Congress enacts Family First Coronavirus Response Act

by <a href="mailto:candiceb@awcnet.org">Candice Bock</a> | Mar 25, 2020
Last week Congress adopted the Families First Coronavirus Response Act (FFRCA, also referred to as H.R. 6201).

Last week Congress adopted the Families First Coronavirus Response Act (FFRCA, also referred to as H.R. 6201). Part of the act provides federally mandated emergency paid sick leave and expands the existing Family and Medical Leave Act (FMLA) to provide relief to workers impacted by the coronavirus emergency. The FFRCA takes effect on April 2.

Emergency paid sick leave

Municipalities must provide employees who cannot work or telework (can exclude health care providers and emergency responders) with paid sick leave if the employee is:

  1. Subject to a COVID-19 quarantine or isolation order;
  2. Advised by a health care provider to self-quarantine due to COVID-19 concerns;
  3. Experiencing symptoms of COVID-19 and is seeking a medical diagnosis;
  4. Caring for an individual described in the first two bullets above; and/or
  5. Caring for a child whose school or place of care is closed, or the childcare provider of the child is unavailable, due to COVID-19 precautions.

 

  • Full-time employees shall receive 80 hours of sick leave, and part-time workers are granted leave equivalent to their average hours worked in a two-week period, with the sick leave in either instance being available for immediate use regardless of the employee’s tenure at the employer.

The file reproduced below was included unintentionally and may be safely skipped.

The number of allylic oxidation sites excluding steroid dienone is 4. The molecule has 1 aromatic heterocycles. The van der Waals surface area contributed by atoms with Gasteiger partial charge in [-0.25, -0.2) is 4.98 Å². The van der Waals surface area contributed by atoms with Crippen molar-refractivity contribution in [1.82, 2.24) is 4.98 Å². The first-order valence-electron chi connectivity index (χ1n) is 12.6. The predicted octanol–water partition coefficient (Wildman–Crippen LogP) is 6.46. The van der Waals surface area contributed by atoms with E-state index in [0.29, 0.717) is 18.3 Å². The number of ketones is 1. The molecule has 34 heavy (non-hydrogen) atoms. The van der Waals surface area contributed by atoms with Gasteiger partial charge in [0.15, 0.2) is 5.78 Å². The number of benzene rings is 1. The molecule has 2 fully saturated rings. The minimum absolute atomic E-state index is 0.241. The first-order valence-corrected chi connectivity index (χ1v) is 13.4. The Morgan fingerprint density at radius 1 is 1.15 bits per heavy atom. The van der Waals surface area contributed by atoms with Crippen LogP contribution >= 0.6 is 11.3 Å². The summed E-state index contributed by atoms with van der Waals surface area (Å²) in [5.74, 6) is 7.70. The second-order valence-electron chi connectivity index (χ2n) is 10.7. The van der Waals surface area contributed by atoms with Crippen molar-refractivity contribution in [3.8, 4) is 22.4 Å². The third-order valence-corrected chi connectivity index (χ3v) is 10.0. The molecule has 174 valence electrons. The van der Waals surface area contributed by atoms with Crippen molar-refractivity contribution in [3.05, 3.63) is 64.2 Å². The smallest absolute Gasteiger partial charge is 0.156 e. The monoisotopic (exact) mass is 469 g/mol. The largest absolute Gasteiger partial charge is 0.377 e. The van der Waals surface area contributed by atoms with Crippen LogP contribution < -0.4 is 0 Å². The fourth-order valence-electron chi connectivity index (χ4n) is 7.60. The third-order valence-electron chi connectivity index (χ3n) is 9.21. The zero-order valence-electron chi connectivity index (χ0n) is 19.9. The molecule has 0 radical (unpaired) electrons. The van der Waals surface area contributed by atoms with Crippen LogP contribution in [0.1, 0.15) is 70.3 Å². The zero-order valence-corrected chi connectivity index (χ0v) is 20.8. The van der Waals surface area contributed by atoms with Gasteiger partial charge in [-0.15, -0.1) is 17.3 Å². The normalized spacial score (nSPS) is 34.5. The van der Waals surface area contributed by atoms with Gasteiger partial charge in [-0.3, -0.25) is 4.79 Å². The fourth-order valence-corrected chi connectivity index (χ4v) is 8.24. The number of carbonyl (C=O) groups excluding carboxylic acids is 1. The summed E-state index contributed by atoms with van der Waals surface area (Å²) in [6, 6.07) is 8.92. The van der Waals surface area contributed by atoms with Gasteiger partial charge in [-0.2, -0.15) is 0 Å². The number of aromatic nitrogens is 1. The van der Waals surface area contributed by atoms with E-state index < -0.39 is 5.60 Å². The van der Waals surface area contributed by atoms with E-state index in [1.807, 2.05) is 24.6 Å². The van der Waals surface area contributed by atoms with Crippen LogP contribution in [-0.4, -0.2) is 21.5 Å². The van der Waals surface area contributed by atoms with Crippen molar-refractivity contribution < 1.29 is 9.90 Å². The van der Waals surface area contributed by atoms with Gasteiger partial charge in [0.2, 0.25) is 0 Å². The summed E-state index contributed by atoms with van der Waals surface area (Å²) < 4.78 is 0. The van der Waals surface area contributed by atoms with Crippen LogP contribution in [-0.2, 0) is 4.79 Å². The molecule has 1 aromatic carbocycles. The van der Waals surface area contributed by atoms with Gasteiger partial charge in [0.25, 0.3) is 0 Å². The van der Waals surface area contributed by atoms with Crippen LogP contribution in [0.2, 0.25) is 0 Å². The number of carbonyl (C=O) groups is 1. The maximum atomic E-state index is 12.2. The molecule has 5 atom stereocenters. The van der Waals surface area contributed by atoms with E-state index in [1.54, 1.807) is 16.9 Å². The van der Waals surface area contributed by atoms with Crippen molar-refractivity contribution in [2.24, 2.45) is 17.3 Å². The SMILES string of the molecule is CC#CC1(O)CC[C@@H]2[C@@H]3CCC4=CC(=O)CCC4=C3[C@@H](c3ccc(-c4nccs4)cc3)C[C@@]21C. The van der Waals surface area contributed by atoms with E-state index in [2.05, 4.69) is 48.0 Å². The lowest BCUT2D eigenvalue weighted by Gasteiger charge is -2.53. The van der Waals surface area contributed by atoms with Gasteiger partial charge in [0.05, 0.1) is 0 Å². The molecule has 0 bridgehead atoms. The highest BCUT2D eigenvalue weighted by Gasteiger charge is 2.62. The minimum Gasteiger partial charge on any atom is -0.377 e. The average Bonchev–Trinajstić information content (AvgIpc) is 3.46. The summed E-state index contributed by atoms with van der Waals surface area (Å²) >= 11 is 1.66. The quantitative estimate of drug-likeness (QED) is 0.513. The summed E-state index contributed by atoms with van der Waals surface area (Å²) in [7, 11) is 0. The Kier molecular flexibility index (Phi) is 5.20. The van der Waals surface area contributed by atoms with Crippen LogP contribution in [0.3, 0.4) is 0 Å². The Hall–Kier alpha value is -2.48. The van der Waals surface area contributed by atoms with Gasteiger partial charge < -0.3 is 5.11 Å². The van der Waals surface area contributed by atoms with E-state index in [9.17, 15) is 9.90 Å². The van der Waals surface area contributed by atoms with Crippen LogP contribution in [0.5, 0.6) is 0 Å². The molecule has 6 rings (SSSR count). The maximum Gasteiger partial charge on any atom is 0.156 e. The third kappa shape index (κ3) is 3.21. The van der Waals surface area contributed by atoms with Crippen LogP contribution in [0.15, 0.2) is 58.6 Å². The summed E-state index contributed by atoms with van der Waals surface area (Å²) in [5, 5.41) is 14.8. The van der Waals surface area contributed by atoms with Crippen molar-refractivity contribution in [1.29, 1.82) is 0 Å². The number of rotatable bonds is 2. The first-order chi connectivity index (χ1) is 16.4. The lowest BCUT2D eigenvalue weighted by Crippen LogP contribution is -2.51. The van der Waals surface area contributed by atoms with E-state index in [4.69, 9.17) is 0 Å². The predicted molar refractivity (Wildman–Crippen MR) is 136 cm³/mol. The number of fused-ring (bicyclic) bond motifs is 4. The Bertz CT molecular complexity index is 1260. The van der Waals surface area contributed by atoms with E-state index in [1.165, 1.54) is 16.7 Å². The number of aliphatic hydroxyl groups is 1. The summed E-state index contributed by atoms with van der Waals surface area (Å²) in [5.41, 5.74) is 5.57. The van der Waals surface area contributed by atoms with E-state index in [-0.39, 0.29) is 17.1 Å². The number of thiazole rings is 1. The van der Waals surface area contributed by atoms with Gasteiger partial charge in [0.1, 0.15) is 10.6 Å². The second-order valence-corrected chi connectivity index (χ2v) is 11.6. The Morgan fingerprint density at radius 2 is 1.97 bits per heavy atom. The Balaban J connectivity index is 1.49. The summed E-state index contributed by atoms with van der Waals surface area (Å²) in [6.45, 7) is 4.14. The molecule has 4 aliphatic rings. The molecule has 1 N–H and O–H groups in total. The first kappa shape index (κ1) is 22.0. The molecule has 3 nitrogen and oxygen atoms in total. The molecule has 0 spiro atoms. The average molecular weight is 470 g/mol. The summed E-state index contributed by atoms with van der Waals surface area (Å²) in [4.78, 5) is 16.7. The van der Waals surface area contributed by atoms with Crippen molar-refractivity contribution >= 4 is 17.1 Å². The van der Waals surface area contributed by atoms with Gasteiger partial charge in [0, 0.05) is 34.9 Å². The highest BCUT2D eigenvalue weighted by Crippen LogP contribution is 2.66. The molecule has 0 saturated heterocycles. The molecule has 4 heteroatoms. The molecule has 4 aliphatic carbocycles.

• Paid sick leave will not carry over from year to year. The new law expires December 31, 2020.
  • Workers taking leave for themselves will have to be paid at least their normal wage or the applicable federal, state, or local minimum wage, whichever is greater (see bullets 1-3 above).
  • Workers taking time off to care for family members must be paid at two-thirds of the foregoing rate (see bullets 4 and 5 above).
  • Sick leave is capped at $511 per day and $5,110 in the aggregate for leave taken in bullets 1 through 3 above.
  • Sick leave is capped at $200 per day and $2,000 in the aggregate for leave taken in bullets 4 through 5 above.
  • Wages required to be paid under the emergency sick leave provisions will NOT be subject to the 6.2% social security payroll tax typically paid by employers on employees’ wages.
  • Employers with existing paid leave policies will be required to provide workers with the sick leave under this emergency program. An employer cannot require a worker to use any other available paid leave before using the sick leave.

FMLA/Public Health Emergency Leave (PHEL)

Expands FMLA covered leave to include:

  • Up to 12 weeks of FMLA leave for employees (can exclude health care providers and emergency responders) who have been on the job for at least 30 days, and who are unable to work or telework because they have to care for a minor child if the child’s school or place of care has been closed, or if the child care provider of that child is unavailable due to a COVID-19 emergency.
  • The first 10 days of leave can be unpaid (a worker could opt to use accrued vacation days or other available paid leave for those days).
  • For subsequent days of leave, workers will receive a benefit from their employers equal to at least two-thirds of their normal pay rate.
  • The paid leave is capped at $200 per day and $10,000 in the aggregate.
  • These provisions expire December 31, 2020.

The National League of Cities published an FAQ providing detailed information regarding the impact of the bill on cities. Additionally, the U.S. House of Representatives distributed a fact sheet and title-by-title summary for H.R. 6201.

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